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Suppose the following:

struct POD1 { int a; };
struct POD2 : POD1 { int b; };

int main() {
    POD2 p2 = POD2();
    return 0;

Will both p2.a and p2.b equal 0 after p2 is defined? Basically I'm not sure if the value initialization rules also apply to base classes of POD types.

share|improve this question
@jrok: Thanks, I've corrected my code example. – void.pointer Sep 18 '12 at 19:16
up vote 4 down vote accepted

POD2 p2();

That does not do what you expect, but rather declares a function by the name p2 that takes no argument and returns a POD2.

Now, a slightly different case would be:

POD2 p2 = POD2();

The right hand side of the expression POD2() represents the creation of a temporary that is value-initialized [5.2.3/2]. Value-initialization for a user defined type with no user defined constructor is zero-initialization [8.5/7], and zero-initialization of that type will zero-initialize each one of the members and bases [8.5/5] guaranteeing that both members are 0.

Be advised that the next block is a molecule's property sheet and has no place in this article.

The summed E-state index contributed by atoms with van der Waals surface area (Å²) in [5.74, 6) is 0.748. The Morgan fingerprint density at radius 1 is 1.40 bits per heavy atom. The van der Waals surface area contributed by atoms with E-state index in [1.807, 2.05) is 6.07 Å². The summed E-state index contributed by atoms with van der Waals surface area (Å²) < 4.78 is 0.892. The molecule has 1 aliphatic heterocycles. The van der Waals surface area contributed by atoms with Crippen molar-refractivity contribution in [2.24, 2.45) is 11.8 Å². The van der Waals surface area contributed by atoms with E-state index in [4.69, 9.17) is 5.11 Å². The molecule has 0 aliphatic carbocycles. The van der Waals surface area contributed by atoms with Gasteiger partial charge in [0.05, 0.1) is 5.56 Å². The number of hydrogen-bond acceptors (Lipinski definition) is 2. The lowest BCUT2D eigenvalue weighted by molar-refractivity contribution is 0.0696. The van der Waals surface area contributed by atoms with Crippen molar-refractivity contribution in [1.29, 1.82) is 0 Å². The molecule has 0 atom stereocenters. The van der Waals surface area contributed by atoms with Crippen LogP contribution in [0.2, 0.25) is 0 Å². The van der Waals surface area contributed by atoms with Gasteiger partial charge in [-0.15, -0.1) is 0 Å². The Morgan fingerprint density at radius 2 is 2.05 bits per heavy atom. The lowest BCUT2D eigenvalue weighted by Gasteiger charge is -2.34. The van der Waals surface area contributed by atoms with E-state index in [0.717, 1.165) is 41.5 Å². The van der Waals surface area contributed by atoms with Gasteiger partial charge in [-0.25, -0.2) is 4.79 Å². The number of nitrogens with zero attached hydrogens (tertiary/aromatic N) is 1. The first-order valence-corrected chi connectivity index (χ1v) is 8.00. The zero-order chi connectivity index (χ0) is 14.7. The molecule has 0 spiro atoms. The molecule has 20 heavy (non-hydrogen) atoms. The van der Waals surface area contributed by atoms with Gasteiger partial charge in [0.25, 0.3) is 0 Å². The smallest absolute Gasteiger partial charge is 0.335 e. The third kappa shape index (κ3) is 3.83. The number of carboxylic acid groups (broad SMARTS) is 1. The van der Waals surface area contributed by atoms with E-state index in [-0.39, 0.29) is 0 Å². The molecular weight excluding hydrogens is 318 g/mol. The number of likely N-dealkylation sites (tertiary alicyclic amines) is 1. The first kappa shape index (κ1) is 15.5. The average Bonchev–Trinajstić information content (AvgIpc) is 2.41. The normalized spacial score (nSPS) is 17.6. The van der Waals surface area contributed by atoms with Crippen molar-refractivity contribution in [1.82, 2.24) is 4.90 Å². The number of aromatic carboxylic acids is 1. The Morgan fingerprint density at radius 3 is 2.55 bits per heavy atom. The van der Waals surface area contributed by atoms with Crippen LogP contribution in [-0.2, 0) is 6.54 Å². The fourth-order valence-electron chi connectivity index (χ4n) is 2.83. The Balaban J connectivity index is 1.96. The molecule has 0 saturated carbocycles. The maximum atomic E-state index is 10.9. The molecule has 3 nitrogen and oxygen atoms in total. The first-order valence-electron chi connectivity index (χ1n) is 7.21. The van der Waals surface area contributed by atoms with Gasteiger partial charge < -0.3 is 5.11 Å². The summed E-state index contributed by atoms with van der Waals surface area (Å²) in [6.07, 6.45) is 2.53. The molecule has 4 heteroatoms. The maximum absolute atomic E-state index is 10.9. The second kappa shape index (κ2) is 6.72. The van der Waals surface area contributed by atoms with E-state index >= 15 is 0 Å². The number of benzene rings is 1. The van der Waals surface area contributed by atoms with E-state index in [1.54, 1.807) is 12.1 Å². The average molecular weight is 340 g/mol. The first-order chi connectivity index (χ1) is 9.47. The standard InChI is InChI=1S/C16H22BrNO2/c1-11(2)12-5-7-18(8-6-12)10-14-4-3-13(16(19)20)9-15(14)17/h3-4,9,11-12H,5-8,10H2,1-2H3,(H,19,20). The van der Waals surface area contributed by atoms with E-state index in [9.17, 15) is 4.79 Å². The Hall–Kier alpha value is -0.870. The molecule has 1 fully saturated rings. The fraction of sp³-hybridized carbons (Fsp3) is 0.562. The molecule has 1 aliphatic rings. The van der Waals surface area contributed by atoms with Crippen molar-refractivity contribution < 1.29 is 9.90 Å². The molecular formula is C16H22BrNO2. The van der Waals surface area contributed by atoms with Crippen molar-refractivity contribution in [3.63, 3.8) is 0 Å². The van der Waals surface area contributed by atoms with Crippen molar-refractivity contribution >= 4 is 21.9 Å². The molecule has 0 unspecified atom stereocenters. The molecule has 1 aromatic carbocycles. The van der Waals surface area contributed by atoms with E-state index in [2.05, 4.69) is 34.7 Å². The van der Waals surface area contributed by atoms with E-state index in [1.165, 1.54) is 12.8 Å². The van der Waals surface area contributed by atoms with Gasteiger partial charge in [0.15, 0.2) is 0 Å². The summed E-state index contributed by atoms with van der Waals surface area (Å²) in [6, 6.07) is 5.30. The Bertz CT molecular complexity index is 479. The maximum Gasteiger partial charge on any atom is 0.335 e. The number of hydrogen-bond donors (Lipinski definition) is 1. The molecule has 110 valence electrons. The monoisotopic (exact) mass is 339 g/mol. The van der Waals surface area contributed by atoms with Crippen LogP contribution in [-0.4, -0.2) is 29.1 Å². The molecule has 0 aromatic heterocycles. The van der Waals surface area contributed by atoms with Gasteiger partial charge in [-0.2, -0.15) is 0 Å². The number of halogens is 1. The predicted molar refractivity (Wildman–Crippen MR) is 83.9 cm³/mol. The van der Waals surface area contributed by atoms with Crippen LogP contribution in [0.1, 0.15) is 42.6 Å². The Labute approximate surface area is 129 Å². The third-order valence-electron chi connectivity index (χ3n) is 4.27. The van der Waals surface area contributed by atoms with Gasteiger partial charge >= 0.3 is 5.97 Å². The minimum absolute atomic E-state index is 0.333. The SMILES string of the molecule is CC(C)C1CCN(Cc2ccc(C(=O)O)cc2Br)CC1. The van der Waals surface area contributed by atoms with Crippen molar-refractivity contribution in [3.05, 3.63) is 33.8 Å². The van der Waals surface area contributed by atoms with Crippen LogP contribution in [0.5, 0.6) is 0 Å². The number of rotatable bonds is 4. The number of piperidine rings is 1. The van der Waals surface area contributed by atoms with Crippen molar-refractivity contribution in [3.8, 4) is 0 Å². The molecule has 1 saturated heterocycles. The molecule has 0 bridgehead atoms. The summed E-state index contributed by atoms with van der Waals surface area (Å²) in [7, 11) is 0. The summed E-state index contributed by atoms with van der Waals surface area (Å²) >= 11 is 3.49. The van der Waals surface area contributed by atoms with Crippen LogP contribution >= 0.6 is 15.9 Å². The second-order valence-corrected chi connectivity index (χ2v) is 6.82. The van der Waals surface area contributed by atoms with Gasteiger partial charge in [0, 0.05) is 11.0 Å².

share|improve this answer
Thanks; I didn't compile the code (obviously) so I apologize for the oversight in my p2 definition. I've corrected my OP. – void.pointer Sep 18 '12 at 19:15
@JohnB: POD2 p2; does what is expected, i.e. does not initialize the members and as such it cannot be preferred over POD2 p2 = POD2(); that does guarantee the initialization, they are different things, and you use one or the other depending on what you need. – David Rodríguez - dribeas Sep 18 '12 at 19:20

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